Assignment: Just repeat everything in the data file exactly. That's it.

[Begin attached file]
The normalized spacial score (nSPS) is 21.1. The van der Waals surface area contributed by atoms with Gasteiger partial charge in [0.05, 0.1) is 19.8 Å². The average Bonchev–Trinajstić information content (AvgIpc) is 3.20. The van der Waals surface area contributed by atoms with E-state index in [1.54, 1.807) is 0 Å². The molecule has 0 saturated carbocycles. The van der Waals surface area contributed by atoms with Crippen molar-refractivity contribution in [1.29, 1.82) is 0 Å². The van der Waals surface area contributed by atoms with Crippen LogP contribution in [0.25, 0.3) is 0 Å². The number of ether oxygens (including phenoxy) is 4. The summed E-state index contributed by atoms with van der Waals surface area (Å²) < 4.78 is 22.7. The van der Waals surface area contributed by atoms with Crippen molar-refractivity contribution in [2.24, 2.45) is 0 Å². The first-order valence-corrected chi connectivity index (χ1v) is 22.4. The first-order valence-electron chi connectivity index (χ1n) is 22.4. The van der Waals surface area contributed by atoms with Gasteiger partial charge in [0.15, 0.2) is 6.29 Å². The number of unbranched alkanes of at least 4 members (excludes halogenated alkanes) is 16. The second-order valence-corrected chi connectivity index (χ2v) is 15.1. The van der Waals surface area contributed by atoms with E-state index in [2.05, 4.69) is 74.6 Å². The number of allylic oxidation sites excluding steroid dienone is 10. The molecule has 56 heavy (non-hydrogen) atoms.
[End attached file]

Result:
The normalized spacial score (nSPS) is 21.1. The van der Waals surface area contributed by atoms with Gasteiger partial charge in [0.05, 0.1) is 19.8 Å². The average Bonchev–Trinajstić information content (AvgIpc) is 3.20. The van der Waals surface area contributed by atoms with E-state index in [1.54, 1.807) is 0 Å². The molecule has 0 saturated carbocycles. The van der Waals surface area contributed by atoms with Crippen molar-refractivity contribution in [1.29, 1.82) is 0 Å². The van der Waals surface area contributed by atoms with Crippen LogP contribution in [0.25, 0.3) is 0 Å². The number of ether oxygens (including phenoxy) is 4. The summed E-state index contributed by atoms with van der Waals surface area (Å²) < 4.78 is 22.7. The van der Waals surface area contributed by atoms with Crippen molar-refractivity contribution in [2.24, 2.45) is 0 Å². The first-order valence-corrected chi connectivity index (χ1v) is 22.4. The first-order valence-electron chi connectivity index (χ1n) is 22.4. The van der Waals surface area contributed by atoms with Gasteiger partial charge in [0.15, 0.2) is 6.29 Å². The number of unbranched alkanes of at least 4 members (excludes halogenated alkanes) is 16. The second-order valence-corrected chi connectivity index (χ2v) is 15.1. The van der Waals surface area contributed by atoms with E-state index in [2.05, 4.69) is 74.6 Å². The number of allylic oxidation sites excluding steroid dienone is 10. The molecule has 56 heavy (non-hydrogen) atoms.